A 30-year-old healthy, nulliparous pregnant woman exhibited an uneventful pregnancy course. She was admitted to the hospital due to onset of labor at 40 weeks of gestation. Labor was reinforced because of weak contractions. She delivered a healthy female newborn (weight: 3478 g; Apgar score at 1 and 5 min: 9 at both times) at 40 weeks and 3 days of gestation.

One day after delivery, she experienced mild dyspnea whilst moving around, with percutaneous saturation of 98% (room air) and a hemoglobin level of 10.3 g/dL. The heart rate occasionally increased up to 125 beats per minute. The assessment of her legs did not show any clinical signs of DVT. Although a massive PTE was not suspected, laboratory tests were performed, which showed an elevated D-dimer level of 85.6 μg/mL. CT revealed no signs of PTE and no signs of DVT present in the legs; however, a right OVT of 12 mm (major axis diameter: 40 mm) and a dilated right ovarian vein of 15 mm were revealed (Fig. 1a). Considering the risk of PTE from OVT, heparinization (initial dose, 15,000 U/day) was performed by continuous venous infusion, reaching the appropriate range of activated partial thromboplastin time (APTT). On the next day, trans-abdominal ultrasound (TAUS) also revealed a right OVT and a dilated right ovarian vein of 14 mm (Fig. 1b); the left ovarian vein was 5 mm. Additionally, warfarin (initial dose, 3 mg/day) was administered per os on day 4 after delivery; heparin was ceased on day 8 under appropriate Prothrombin International Normalized Ratio (PT-INR) by administration of warfarin (Fig. 2).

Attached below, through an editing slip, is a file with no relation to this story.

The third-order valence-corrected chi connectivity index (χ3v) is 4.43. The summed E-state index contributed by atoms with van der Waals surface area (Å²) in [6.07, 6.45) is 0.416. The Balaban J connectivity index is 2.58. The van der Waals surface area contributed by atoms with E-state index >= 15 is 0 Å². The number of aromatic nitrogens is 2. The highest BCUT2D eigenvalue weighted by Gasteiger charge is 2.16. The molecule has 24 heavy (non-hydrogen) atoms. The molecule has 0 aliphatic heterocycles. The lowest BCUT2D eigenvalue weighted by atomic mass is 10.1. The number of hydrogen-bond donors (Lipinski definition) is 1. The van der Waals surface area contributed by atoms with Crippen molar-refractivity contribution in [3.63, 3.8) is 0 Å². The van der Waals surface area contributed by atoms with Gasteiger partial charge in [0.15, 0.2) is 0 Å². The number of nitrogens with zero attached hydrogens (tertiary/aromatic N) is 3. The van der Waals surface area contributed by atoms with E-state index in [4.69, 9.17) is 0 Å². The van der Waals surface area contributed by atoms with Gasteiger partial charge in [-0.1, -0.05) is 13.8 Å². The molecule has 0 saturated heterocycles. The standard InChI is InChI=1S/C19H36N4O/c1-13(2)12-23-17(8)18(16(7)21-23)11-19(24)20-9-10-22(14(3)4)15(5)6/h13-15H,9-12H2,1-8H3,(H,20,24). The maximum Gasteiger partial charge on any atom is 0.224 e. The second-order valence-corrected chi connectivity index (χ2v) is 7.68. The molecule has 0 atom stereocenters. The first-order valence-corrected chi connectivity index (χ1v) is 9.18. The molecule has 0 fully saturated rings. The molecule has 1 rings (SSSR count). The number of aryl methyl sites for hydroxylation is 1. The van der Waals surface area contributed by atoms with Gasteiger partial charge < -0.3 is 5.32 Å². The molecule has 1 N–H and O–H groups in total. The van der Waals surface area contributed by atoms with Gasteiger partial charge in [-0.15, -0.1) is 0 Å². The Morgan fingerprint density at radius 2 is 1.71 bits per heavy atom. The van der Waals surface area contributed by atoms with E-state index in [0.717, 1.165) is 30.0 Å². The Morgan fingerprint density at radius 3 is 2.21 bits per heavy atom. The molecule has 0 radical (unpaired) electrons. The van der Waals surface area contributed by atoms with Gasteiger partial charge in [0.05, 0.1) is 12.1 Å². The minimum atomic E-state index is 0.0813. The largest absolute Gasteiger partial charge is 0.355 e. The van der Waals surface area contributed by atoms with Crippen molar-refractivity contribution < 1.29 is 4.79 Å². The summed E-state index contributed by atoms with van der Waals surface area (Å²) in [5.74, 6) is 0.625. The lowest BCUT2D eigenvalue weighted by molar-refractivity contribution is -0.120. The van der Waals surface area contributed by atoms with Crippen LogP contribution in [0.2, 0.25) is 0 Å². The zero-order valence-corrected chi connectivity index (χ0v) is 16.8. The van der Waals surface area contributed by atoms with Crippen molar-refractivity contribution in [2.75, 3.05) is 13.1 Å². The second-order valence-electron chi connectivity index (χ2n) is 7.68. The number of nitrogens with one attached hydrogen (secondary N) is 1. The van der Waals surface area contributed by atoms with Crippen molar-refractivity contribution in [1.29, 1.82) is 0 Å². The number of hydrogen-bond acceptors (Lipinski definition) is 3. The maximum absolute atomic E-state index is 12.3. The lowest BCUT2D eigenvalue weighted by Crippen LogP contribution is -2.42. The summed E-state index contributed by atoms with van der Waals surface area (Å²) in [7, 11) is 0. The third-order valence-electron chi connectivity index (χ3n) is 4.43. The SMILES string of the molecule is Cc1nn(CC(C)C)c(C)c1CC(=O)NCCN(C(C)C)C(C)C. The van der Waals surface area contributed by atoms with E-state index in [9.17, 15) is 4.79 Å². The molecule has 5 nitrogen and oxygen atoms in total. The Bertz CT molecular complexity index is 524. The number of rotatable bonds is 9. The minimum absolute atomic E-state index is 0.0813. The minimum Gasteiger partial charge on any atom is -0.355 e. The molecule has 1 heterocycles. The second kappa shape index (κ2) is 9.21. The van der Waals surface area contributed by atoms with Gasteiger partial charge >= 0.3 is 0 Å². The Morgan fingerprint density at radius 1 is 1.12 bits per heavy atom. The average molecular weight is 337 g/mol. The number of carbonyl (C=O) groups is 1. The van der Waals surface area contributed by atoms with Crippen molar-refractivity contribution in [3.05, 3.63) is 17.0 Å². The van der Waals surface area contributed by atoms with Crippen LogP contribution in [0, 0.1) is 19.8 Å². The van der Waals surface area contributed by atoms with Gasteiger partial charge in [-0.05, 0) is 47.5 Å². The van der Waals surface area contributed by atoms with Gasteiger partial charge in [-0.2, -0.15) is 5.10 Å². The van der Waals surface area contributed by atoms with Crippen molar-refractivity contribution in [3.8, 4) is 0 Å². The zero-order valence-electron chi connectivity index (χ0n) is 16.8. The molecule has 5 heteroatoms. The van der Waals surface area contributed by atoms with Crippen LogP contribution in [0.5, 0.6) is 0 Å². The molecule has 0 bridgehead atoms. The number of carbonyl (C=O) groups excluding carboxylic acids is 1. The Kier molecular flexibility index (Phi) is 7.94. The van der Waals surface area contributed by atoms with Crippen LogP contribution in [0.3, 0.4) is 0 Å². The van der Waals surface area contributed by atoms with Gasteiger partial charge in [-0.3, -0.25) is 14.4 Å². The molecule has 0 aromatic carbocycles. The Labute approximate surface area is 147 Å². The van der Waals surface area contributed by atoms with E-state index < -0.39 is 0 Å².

Fig. 1
figure 1

Computed tomography and trans-abdominal ultrasonography of right ovarian vein thrombosis on the days of detection (a, b) and extension to the inferior vena cava (c, d)

Fig. 2
figure 2

Clinical course of this case

After initiating heparin administration, D-dimer levels decreased day by day (Fig. 2). However, on day 9 after delivery, D-dimer levels suddenly increased to 40.9 μg/mL despite adequate anticoagulation treatment. CT revealed an extended thrombosis from the right ovarian vein to the IVC; a thrombosis of 7 mm in the right ovarian vein and a thrombosis of 6 mm in IVC (major axis diameter: 48 mm) were detected (Fig. 1c). Because the size of the thrombosis decreased, and the location of the thrombosis was out of the range for an IVC filter, anticoagulation treatment was continuously administered. On day 10 after delivery, TAUS also revealed an extended thrombosis from the right ovarian vein to IVC (Fig. 1d), although no symptoms were detected.

Warfarin administration was continued, and D-dimer levels decreased again (Fig. 2). The final dose of warfarin was 2 mg/day. On day 15 after delivery, TAUS showed no signs of thrombosis on the right ovarian vein and IVC. Based on the decreased D-dimer levels of 1.7 μg/mL and the absence of signs of thrombosis on TAUS, the patient was discharged from the hospital on day 17 after delivery (Fig. 2).

On day 36 after delivery, D-dimer level was 0.1 μg/mL; CT (day 37) and TAUS (day 38) showed no signs of thrombosis in the right ovarian vein and IVC. Thus, warfarin administration was ceased on day 38 after delivery. On day 59 after delivery, thrombophilia test results were as follows: antithrombin-III: 93%; protein-C activity: 148%; protein-S activity: 85%; antiphospholipid antibodies were negative. In addition, both PT-INR and APTT were within normal range and re-elevation of D-dimer was not observed, confirming no ongoing coagulation abnormality in this patient.

Discussion and conclusions